The ratchet 26 also serves to operate the switch or brush 29 which is moved from contact to contact to establish a new pyrometer circuit with each successive step in the operation of moving colored ribbons into marking position.

Through the aforementioned downward movement of the lever 12 two principal actions are brought about viz: (see Fig. 2). (1) The movable frame 15 pivoted at 14 is moved downwardly by means of the lever arm 13, pressing down simultaneously the knife-edge 2 of the elastic pointer 5;

(2) The pawl 25 engages with the next tooth of the ratchet 26.

By choosing the proper ratio of transformation the frame carrying the ribbons is intermittently advanced under the marker until all of the ribbons have passed. Then, by means of gravity acting through the counter-weight 50 on the shaft 22, the frame reverts from the end position shown in Figure 2 into its initial position.

To better understand the shifting or pro-' 'ressive advancement of the ribbon carryinggframe to successlvely present the r1bbons 1 to 6 reference-is now made to theillustrations of Figs. 7 and 8. lln lBig. 7 the ribbon frame is in its initial position with ribbon 1 in active position, while Fig.

8 illustratesthe frame in its final position with the 6th ribbon properly positioned When as shown in Fig. 7, the pawl 25 is given an upward thrust its engagement with the ratchet wheel 26 will advance the gear and the cooperating sector one-sixth of a i the last or sixth ribbon turn, bringing the second ribbon into position. The next operation of the pawl '25 shifts the parts another one-sixth, bringing the third ribbon into active position. These successive advancements are continued until is in printing position and the parts will then be as shown in cylindrical segment .ment shown in Fig.

neeoeai six positions of the gear which will cause the progressive advancement of the six printing ribbons.

Through the action of the ratchet 26 an electric commutator 27 for e. g. six difierent circuits is operated. The manner in which the six thermometers are successively inserted in the circuit is clearly shown in Fig. 4., although these particulars do not belong to the essential feature of my invention.

' When the knife-edged pointer 2 is pressed successively upon six bons it will of course take every time a bit of color from each of them and since on account of the small power available for producing the marks on the strip the ribbon must be kept rather humid it ensues from the foregoing that the pointer will gradually transmit the color from one ribbon to another so that after a fewdays use the colors will be mixed and the ribbons become unfit for producing clear and distinct marks on the paper.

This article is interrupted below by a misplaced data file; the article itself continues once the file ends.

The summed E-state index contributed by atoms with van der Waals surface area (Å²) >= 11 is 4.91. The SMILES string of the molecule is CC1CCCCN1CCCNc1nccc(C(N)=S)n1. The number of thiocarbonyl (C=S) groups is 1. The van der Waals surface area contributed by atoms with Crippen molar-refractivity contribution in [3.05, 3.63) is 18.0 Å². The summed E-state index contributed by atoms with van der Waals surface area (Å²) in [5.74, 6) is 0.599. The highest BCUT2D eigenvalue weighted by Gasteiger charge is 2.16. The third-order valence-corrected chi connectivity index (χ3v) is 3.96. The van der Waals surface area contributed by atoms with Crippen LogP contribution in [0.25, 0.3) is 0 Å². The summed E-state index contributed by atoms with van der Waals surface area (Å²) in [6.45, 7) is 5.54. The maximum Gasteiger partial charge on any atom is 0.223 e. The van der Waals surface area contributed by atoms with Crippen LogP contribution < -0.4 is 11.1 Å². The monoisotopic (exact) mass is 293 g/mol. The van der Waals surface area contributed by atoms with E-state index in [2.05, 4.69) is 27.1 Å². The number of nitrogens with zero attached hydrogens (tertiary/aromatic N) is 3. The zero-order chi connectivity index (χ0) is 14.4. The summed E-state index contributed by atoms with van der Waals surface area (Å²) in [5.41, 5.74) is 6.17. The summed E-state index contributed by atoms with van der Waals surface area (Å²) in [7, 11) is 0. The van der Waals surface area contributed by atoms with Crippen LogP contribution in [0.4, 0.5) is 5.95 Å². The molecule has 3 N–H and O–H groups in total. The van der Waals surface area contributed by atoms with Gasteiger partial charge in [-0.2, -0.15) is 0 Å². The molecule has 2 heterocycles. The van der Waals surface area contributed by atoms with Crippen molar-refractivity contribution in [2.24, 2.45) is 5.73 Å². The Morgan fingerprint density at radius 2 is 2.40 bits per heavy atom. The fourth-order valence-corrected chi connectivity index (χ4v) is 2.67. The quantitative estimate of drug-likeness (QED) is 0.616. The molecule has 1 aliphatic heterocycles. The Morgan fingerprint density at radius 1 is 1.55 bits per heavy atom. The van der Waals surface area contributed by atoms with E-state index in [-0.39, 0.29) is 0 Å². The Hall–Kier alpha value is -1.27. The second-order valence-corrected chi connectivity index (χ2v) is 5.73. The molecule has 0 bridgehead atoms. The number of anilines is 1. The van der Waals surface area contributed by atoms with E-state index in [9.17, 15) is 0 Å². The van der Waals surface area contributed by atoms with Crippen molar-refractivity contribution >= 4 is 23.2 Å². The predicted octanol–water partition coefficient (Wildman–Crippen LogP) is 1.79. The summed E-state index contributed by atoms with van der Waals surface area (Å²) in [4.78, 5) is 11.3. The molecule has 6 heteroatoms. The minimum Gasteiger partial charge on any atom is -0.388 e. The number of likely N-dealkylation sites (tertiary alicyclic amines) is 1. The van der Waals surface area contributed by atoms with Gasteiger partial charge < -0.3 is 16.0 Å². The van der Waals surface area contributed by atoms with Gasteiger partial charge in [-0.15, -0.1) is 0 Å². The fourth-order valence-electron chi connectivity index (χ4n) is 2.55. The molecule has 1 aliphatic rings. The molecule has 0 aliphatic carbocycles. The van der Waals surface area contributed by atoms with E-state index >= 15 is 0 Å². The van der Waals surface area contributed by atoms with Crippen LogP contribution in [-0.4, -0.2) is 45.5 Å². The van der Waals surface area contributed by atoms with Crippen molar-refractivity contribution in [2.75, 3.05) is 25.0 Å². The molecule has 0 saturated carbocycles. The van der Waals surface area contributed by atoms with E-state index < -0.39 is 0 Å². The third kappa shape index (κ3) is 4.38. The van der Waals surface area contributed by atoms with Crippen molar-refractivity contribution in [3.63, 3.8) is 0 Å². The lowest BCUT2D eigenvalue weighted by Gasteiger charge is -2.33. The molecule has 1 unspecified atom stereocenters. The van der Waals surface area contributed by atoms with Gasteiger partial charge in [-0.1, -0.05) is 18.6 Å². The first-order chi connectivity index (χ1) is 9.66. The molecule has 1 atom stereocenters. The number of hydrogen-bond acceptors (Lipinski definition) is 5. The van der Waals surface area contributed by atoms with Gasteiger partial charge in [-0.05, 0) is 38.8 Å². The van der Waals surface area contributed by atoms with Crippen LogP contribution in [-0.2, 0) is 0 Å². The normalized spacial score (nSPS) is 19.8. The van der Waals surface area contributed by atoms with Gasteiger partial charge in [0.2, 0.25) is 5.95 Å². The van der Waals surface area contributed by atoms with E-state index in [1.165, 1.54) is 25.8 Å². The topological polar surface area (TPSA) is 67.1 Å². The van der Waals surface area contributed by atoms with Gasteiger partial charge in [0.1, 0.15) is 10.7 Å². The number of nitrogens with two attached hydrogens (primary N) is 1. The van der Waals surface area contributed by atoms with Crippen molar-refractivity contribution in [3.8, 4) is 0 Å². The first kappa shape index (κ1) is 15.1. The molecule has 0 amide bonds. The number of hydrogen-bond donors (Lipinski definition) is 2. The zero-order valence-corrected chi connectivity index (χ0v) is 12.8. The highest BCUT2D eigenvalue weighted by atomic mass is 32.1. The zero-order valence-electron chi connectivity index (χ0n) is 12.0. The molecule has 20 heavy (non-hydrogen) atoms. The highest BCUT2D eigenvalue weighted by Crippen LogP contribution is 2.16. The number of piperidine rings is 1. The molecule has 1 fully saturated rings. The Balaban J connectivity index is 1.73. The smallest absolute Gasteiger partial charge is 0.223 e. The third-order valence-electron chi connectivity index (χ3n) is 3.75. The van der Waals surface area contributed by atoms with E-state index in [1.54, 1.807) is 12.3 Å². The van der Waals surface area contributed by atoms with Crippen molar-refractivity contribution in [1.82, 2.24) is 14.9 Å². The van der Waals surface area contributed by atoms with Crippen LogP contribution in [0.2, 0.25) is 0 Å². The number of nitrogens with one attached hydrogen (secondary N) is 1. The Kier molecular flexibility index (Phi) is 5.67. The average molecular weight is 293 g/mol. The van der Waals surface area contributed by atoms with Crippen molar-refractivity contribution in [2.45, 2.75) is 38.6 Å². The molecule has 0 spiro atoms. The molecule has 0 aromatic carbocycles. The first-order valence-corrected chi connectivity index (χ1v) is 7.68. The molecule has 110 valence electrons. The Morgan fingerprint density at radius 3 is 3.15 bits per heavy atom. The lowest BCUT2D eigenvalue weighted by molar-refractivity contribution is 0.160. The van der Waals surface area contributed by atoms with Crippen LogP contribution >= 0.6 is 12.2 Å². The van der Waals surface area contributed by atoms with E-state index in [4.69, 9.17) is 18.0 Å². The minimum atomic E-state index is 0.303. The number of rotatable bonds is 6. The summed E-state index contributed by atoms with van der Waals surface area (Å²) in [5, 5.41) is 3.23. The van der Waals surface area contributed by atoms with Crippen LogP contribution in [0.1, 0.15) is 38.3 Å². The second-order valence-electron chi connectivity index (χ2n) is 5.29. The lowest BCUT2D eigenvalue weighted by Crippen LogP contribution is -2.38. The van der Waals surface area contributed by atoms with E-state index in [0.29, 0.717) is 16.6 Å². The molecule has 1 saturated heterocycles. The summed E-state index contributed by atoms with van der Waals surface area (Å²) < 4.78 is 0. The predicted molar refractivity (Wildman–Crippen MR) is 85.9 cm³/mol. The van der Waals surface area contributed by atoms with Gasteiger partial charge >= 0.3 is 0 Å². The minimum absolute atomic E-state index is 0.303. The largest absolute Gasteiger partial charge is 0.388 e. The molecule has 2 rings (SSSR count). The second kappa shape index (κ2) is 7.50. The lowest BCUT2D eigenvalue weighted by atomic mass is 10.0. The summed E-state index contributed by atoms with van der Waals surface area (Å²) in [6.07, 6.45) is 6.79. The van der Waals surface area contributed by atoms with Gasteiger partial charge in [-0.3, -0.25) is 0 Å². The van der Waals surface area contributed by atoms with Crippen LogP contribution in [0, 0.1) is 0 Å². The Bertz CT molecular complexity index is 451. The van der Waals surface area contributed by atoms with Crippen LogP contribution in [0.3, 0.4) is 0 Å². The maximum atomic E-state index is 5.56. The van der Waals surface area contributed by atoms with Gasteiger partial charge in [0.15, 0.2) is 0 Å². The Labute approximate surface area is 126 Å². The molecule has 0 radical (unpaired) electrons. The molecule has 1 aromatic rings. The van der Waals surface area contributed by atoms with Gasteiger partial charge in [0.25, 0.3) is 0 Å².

To overcome this inconveniencel provide the ribbonswith a thin protective cover of any moisture-proof material, such as gutta percha or the like. Tn Figs. 2 and 3 this arrangement is clearly shown, wherein 16 is the ribbon and 37 the protective cover or guard which, in reality, is so thin that it is rather difficult to be represented and in the other figures is done away with, except in Fig. 6. It is preferable to wind the guard together with the ribbon onthe same roller 4:3.

Since the arrangementon either side of the frame of six rollers of that kind would meet with dificulties, Tprefer the arrange- 6, where three rollers with their guards and three clamping devices are alternately attached to either side of the frame.

Fig. 2 illustrates some details of the clamping device. It will be seen that the ribbon is wound on one side only on the differently colored riblltl roller 43, whilst on the other side it 15 led through the recess 44 of the slide clamp 45. When the latter is lifted the clamp is loosened and the worn out piece of the rib bon may bepulled out.

Although I prefer the arrangement above described of'a guard of gutta percha or a similar material interposed between the pointer and the colored ribbon, T do not wish to restrict myself thereto, since the ribbon itself may as well be covered with a layer of varnish or metal or any other suitable material.

- Now what I claim is:

In an apparatus for recording characteristics of a plurality of electrical circuits, a record receiving surface, a marking device movable toward and from the surface and laterally along the surface, a plurality of inked ribbons of diiferent colors, an arcuate segment for supporting said ribbons, means responsive to the characteristics of the circuits for determining the lateral position of the marking device, means for connecting the electrically responsive means in succession of the plurality of circuits, means for moving the arcuate segment step-by-step in accordance with the successive circuit connections to bring the series of colored inked ribbons one at a time into position between the marking device and the surface, and means "for operating the marking device! In testimony whereof I have afixed my 20 signature.


Referenced by
Citing PatentFiling datePublication dateApplicantTitle
US2430780 *Dec 19, 1942Nov 11, 1947Rca CorpRecording instrument
US2830689 *Sep 6, 1956Apr 15, 1958Little Inc AOne-use typewriter ribbons
US2837397 *Mar 23, 1955Jun 3, 1958C O R E C I Cie De RegulationMultiple recording apparatus
US3070799 *Oct 11, 1960Dec 25, 1962Philips CorpMultiple recorder color ribbon mounting
US3426353 *Aug 2, 1966Feb 4, 1969Powers Regulator CoMiniature recorder receiver
US4654672 *Mar 5, 1986Mar 31, 1987Yokogawa Hokushin Electric CorporationMultiple color recording apparatus
DE3606228A1 *Feb 26, 1986Apr 23, 1987Yokogawa Hokushin ElectricFarbpunktschreiber
U.S. Classification346/34, 346/46, 374/188
International ClassificationG01R13/04
Cooperative ClassificationG01R13/04
European ClassificationG01R13/04